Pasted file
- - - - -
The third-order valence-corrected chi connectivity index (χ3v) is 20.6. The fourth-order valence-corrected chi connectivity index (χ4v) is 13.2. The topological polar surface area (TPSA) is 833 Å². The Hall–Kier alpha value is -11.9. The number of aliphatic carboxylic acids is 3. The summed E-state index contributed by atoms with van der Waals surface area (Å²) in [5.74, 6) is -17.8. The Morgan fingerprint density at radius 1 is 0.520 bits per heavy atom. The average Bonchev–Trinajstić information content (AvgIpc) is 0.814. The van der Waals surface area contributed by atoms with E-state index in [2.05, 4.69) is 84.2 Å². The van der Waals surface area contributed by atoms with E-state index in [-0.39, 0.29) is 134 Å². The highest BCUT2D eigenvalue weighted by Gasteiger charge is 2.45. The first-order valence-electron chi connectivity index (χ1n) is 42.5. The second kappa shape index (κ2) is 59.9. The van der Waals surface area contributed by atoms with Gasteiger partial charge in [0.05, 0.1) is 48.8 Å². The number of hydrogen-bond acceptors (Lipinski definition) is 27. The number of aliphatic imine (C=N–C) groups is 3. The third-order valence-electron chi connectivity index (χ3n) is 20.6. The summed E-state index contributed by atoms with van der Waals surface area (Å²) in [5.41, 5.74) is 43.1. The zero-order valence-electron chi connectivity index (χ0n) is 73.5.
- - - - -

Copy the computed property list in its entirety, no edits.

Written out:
The third-order valence-corrected chi connectivity index (χ3v) is 20.6. The fourth-order valence-corrected chi connectivity index (χ4v) is 13.2. The topological polar surface area (TPSA) is 833 Å². The Hall–Kier alpha value is -11.9. The number of aliphatic carboxylic acids is 3. The summed E-state index contributed by atoms with van der Waals surface area (Å²) in [5.74, 6) is -17.8. The Morgan fingerprint density at radius 1 is 0.520 bits per heavy atom. The average Bonchev–Trinajstić information content (AvgIpc) is 0.814. The van der Waals surface area contributed by atoms with E-state index in [2.05, 4.69) is 84.2 Å². The van der Waals surface area contributed by atoms with E-state index in [-0.39, 0.29) is 134 Å². The highest BCUT2D eigenvalue weighted by Gasteiger charge is 2.45. The first-order valence-electron chi connectivity index (χ1n) is 42.5. The second kappa shape index (κ2) is 59.9. The van der Waals surface area contributed by atoms with Gasteiger partial charge in [0.05, 0.1) is 48.8 Å². The number of hydrogen-bond acceptors (Lipinski definition) is 27. The number of aliphatic imine (C=N–C) groups is 3. The third-order valence-electron chi connectivity index (χ3n) is 20.6. The summed E-state index contributed by atoms with van der Waals surface area (Å²) in [5.41, 5.74) is 43.1. The zero-order valence-electron chi connectivity index (χ0n) is 73.5.